Mike’d Up: MLB needs to televise every game


A Los Angeles Angels fan waits for an autograph prior to a spring training baseball game against the Seattle Mariners Wednesday.  Photo courtesy of Matt York/AP

A Los Angeles Angels fan waits for an autograph prior to a spring training baseball game against the Seattle Mariners Wednesday. Photo courtesy of Matt York/AP

MLB Commissioner Rob Manfred has made it his mission to grow the game and appeal to younger fans. He has introduced new rules to make the pace of play quicker, namely the three-batter minimum for relief pitchers and reduced mound visits.  

My question is, why has he spent so much time trying to speed up the game if fans aren’t even able to watch their team play all of their games? Fans cannot engage with a sport if they cannot see it.  

Nearly every time I go to turn on a spring training baseball game during the week, I land on MLB.com telling me it’s only available on the radio unless I pay for an MLB.tv subscription.  

Spring training is the most exciting time for some baseball fans. It’s the only time when their otherwise mediocre teams have a chance to win baseball games. Spring baseball is when many fans get their first glimpse at the future, as lineups are rife with prospects getting their first hacks at big league pitching.  

Most importantly, spring training is where teams begin to come together. A baseball season is jam-packed with storylines — that’s what makes it entertaining. There are young players coming up to put the world on notice — like the Toronto Blue Jays core of young studs on the way — players returning from injury, stars being stars or even failing to live up to their pedigree. There are old veterans, like Hunter Pence, who have a resurgence in their careers, seemingly reviving themselves from baseball death. 

Spring training is when all of these things start to unfold. There’s a reason players always come to spring in the “best shape” of their lives. The spring signifies hope, and not just for the fans.  

Not only is spring training really intriguing for the story, it’s also a unique time in sports when not much else is going on. The NFL season has already ended and the NBA has hit its lull period before the playoffs. There’s no real competition for viewership, so there’s no reason why MLB shouldn’t be throwing all of their eggs into the spring training basket.  

It is asinine that these games aren’t televised. Fans need to see the progress in order to be invested. I understand that there are such things as television broadcast rights and it’s not that simple. MLB can and should mandate in all future contracts, however, that spring training is televised in the future.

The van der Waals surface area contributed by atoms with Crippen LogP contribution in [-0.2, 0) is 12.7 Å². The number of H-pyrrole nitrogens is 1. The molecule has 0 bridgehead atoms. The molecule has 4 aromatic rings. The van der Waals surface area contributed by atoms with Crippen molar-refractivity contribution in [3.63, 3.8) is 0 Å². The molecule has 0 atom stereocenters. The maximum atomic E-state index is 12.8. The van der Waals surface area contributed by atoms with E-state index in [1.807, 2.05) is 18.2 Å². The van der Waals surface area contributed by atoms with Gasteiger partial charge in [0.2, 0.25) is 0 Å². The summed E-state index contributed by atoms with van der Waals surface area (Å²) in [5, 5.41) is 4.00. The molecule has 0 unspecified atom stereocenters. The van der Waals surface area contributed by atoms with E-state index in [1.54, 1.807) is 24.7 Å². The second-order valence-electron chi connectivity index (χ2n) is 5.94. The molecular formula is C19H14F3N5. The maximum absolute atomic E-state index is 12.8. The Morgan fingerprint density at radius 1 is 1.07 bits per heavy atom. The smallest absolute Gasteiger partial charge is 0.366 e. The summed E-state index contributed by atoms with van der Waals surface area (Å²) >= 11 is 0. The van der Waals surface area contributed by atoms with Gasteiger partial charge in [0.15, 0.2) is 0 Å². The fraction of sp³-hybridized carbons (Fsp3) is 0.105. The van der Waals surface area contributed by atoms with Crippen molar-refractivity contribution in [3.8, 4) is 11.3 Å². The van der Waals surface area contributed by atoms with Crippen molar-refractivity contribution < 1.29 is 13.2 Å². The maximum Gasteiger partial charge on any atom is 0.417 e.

If Manfred and co. really cared about inspiring and creating new fans from the younger generation, they would give them every opportunity to stumble upon this great game. I hate to break it to you, Manfred, but no young fan is going to turn on the radio and listen to a game. Not until they are already hooked on the product at least.  

Kids are used to seeing content. If you could go out there and find me a kid under 10 years old that listens to podcasts, power to you, but it may take a little while. Rule changes to the game aren’t going to attract new fans, you have to give them access to it. 

Speaking of, even if a fan has an MLB.tv subscription, there is no guarantee that they’ll be able to use it for the games they want. I could not watch a Boston Red Sox game through MLB.tv anyways, because of the blackouts.  

Should NESN decide to show something else during the spring, which they routinely do, I’m out of luck. Even during the regular season, a game could be overshadowed by the Boston Bruins. 

People cannot become fans of something they can’t see. It’s time for MLB to stop messing around with minute rule changes and fix the real problems that are causing more and more fans to drop it for other sports.  

Nearly every time I bring up baseball to someone who isn’t a die-hard fan, I get the “baseball is boring” argument. Maybe it wouldn’t be so boring if fans had access to the whole picture. I might finally have the chance to stop wasting my time answering for the sport I love. 

It’s time for MLB to show people why the game of baseball should command their attention, so their fans don’t have to keep doing it for them.  

Televise the damn games and lift the blackouts, it’s what’s best for baseball. 

Mike Mavredakis  is a staff writer for The Daily Campus. He can be reached via email at michael.quinn-mavredakis@uconn.edu and tweets @MMavredakis.

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